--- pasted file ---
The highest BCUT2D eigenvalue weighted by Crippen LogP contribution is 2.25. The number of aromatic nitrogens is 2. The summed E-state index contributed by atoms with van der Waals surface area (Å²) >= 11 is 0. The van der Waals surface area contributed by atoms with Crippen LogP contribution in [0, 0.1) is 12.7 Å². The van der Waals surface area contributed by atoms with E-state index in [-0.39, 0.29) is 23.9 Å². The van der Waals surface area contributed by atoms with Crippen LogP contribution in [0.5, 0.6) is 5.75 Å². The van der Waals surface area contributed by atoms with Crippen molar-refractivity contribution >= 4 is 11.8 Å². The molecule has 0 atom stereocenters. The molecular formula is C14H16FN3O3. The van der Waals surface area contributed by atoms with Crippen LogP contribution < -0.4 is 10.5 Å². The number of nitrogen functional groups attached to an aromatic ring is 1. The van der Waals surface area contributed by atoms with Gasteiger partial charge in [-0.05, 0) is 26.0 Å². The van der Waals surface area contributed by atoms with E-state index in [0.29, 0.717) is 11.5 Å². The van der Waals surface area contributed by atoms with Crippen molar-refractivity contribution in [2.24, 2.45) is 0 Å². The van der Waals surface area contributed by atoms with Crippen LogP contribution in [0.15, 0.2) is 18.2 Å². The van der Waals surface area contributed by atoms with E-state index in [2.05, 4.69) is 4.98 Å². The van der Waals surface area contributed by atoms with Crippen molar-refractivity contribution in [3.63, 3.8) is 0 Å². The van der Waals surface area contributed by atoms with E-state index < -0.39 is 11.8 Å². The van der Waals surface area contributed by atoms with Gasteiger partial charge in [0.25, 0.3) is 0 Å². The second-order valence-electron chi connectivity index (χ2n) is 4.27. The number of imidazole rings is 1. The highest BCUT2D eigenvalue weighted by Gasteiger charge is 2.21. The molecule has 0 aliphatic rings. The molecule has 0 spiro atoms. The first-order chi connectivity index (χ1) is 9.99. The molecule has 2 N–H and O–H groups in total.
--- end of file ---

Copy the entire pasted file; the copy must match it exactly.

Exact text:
The highest BCUT2D eigenvalue weighted by Crippen LogP contribution is 2.25. The number of aromatic nitrogens is 2. The summed E-state index contributed by atoms with van der Waals surface area (Å²) >= 11 is 0. The van der Waals surface area contributed by atoms with Crippen LogP contribution in [0, 0.1) is 12.7 Å². The van der Waals surface area contributed by atoms with E-state index in [-0.39, 0.29) is 23.9 Å². The van der Waals surface area contributed by atoms with Crippen LogP contribution in [0.5, 0.6) is 5.75 Å². The van der Waals surface area contributed by atoms with Crippen molar-refractivity contribution >= 4 is 11.8 Å². The molecule has 0 atom stereocenters. The molecular formula is C14H16FN3O3. The van der Waals surface area contributed by atoms with Crippen LogP contribution < -0.4 is 10.5 Å². The number of nitrogen functional groups attached to an aromatic ring is 1. The van der Waals surface area contributed by atoms with Gasteiger partial charge in [-0.05, 0) is 26.0 Å². The van der Waals surface area contributed by atoms with E-state index in [0.29, 0.717) is 11.5 Å². The van der Waals surface area contributed by atoms with Crippen molar-refractivity contribution in [2.24, 2.45) is 0 Å². The van der Waals surface area contributed by atoms with Crippen LogP contribution in [0.15, 0.2) is 18.2 Å². The van der Waals surface area contributed by atoms with E-state index in [2.05, 4.69) is 4.98 Å². The van der Waals surface area contributed by atoms with Crippen molar-refractivity contribution in [3.63, 3.8) is 0 Å². The van der Waals surface area contributed by atoms with E-state index < -0.39 is 11.8 Å². The van der Waals surface area contributed by atoms with Gasteiger partial charge in [0.25, 0.3) is 0 Å². The second-order valence-electron chi connectivity index (χ2n) is 4.27. The number of imidazole rings is 1. The highest BCUT2D eigenvalue weighted by Gasteiger charge is 2.21. The molecule has 0 aliphatic rings. The molecule has 0 spiro atoms. The first-order chi connectivity index (χ1) is 9.99. The molecule has 2 N–H and O–H groups in total.